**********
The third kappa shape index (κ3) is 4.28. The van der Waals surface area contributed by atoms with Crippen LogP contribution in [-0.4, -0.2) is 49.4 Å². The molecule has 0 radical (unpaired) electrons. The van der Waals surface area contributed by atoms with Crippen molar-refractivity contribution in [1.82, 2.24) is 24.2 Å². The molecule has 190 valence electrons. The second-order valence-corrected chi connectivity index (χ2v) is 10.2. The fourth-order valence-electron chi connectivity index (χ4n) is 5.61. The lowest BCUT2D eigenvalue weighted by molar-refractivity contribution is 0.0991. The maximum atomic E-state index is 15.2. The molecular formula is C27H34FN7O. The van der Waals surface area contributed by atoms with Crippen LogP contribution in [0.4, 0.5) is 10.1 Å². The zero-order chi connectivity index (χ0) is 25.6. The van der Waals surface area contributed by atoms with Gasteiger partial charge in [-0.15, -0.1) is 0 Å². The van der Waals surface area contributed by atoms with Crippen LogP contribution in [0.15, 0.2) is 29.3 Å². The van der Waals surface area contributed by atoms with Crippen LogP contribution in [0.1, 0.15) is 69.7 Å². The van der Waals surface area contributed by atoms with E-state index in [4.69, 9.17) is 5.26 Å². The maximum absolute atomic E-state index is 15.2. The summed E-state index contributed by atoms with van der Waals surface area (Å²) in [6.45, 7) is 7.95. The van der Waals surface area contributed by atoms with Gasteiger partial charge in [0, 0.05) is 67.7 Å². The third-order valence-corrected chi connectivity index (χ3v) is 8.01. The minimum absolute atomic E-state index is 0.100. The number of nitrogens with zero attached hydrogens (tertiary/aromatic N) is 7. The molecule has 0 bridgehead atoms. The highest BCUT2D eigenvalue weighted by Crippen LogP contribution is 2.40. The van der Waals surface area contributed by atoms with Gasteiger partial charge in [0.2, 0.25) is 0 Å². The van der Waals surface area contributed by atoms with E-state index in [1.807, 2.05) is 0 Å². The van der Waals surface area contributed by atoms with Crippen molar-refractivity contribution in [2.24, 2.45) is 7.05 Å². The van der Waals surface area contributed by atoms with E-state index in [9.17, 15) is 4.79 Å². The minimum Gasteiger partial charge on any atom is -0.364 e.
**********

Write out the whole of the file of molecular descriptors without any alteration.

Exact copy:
The third kappa shape index (κ3) is 4.28. The van der Waals surface area contributed by atoms with Crippen LogP contribution in [-0.4, -0.2) is 49.4 Å². The molecule has 0 radical (unpaired) electrons. The van der Waals surface area contributed by atoms with Crippen molar-refractivity contribution in [1.82, 2.24) is 24.2 Å². The molecule has 190 valence electrons. The second-order valence-corrected chi connectivity index (χ2v) is 10.2. The fourth-order valence-electron chi connectivity index (χ4n) is 5.61. The lowest BCUT2D eigenvalue weighted by molar-refractivity contribution is 0.0991. The maximum atomic E-state index is 15.2. The molecular formula is C27H34FN7O. The van der Waals surface area contributed by atoms with Crippen LogP contribution in [0.4, 0.5) is 10.1 Å². The zero-order chi connectivity index (χ0) is 25.6. The van der Waals surface area contributed by atoms with Gasteiger partial charge in [-0.15, -0.1) is 0 Å². The van der Waals surface area contributed by atoms with Crippen LogP contribution in [0.15, 0.2) is 29.3 Å². The van der Waals surface area contributed by atoms with Crippen LogP contribution in [0.1, 0.15) is 69.7 Å². The van der Waals surface area contributed by atoms with E-state index in [4.69, 9.17) is 5.26 Å². The maximum absolute atomic E-state index is 15.2. The summed E-state index contributed by atoms with van der Waals surface area (Å²) in [6.45, 7) is 7.95. The van der Waals surface area contributed by atoms with Gasteiger partial charge in [0, 0.05) is 67.7 Å². The third-order valence-corrected chi connectivity index (χ3v) is 8.01. The minimum absolute atomic E-state index is 0.100. The number of nitrogens with zero attached hydrogens (tertiary/aromatic N) is 7. The molecule has 0 bridgehead atoms. The highest BCUT2D eigenvalue weighted by Crippen LogP contribution is 2.40. The van der Waals surface area contributed by atoms with Gasteiger partial charge in [0.2, 0.25) is 0 Å². The van der Waals surface area contributed by atoms with E-state index in [1.807, 2.05) is 0 Å². The van der Waals surface area contributed by atoms with Crippen molar-refractivity contribution in [2.24, 2.45) is 7.05 Å². The van der Waals surface area contributed by atoms with E-state index in [9.17, 15) is 4.79 Å². The minimum Gasteiger partial charge on any atom is -0.364 e.